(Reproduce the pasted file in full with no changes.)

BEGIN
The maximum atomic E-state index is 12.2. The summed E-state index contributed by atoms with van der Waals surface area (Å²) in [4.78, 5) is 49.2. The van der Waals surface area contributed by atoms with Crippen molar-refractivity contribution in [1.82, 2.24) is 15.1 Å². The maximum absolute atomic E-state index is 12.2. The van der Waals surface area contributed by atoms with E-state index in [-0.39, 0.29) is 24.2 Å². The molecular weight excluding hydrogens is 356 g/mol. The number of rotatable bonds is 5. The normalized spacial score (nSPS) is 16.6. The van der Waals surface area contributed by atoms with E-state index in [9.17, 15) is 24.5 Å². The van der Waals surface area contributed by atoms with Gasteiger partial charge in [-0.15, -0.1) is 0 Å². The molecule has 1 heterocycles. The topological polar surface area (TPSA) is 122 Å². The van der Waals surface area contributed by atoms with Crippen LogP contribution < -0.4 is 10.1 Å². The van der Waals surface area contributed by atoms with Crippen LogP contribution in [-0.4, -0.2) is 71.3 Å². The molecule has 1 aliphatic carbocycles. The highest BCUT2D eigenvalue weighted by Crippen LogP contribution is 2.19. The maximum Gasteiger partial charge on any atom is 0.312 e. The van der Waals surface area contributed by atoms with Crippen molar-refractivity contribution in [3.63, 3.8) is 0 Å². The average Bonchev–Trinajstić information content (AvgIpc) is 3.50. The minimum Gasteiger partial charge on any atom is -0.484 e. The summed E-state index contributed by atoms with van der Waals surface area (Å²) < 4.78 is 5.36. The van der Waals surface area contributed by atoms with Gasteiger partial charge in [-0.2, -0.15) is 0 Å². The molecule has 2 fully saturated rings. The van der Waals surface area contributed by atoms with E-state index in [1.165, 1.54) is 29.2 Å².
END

The maximum atomic E-state index is 12.2. The summed E-state index contributed by atoms with van der Waals surface area (Å²) in [4.78, 5) is 49.2. The van der Waals surface area contributed by atoms with Crippen molar-refractivity contribution in [1.82, 2.24) is 15.1 Å². The maximum absolute atomic E-state index is 12.2. The van der Waals surface area contributed by atoms with E-state index in [-0.39, 0.29) is 24.2 Å². The molecular weight excluding hydrogens is 356 g/mol. The number of rotatable bonds is 5. The normalized spacial score (nSPS) is 16.6. The van der Waals surface area contributed by atoms with E-state index in [9.17, 15) is 24.5 Å². The van der Waals surface area contributed by atoms with Gasteiger partial charge in [-0.15, -0.1) is 0 Å². The molecule has 1 heterocycles. The topological polar surface area (TPSA) is 122 Å². The van der Waals surface area contributed by atoms with Crippen LogP contribution < -0.4 is 10.1 Å². The van der Waals surface area contributed by atoms with Crippen LogP contribution in [-0.4, -0.2) is 71.3 Å². The molecule has 1 aliphatic carbocycles. The highest BCUT2D eigenvalue weighted by Crippen LogP contribution is 2.19. The maximum Gasteiger partial charge on any atom is 0.312 e. The van der Waals surface area contributed by atoms with Crippen molar-refractivity contribution in [3.63, 3.8) is 0 Å². The average Bonchev–Trinajstić information content (AvgIpc) is 3.50. The minimum Gasteiger partial charge on any atom is -0.484 e. The summed E-state index contributed by atoms with van der Waals surface area (Å²) < 4.78 is 5.36. The van der Waals surface area contributed by atoms with Gasteiger partial charge in [-0.2, -0.15) is 0 Å². The molecule has 2 fully saturated rings. The van der Waals surface area contributed by atoms with E-state index in [1.165, 1.54) is 29.2 Å².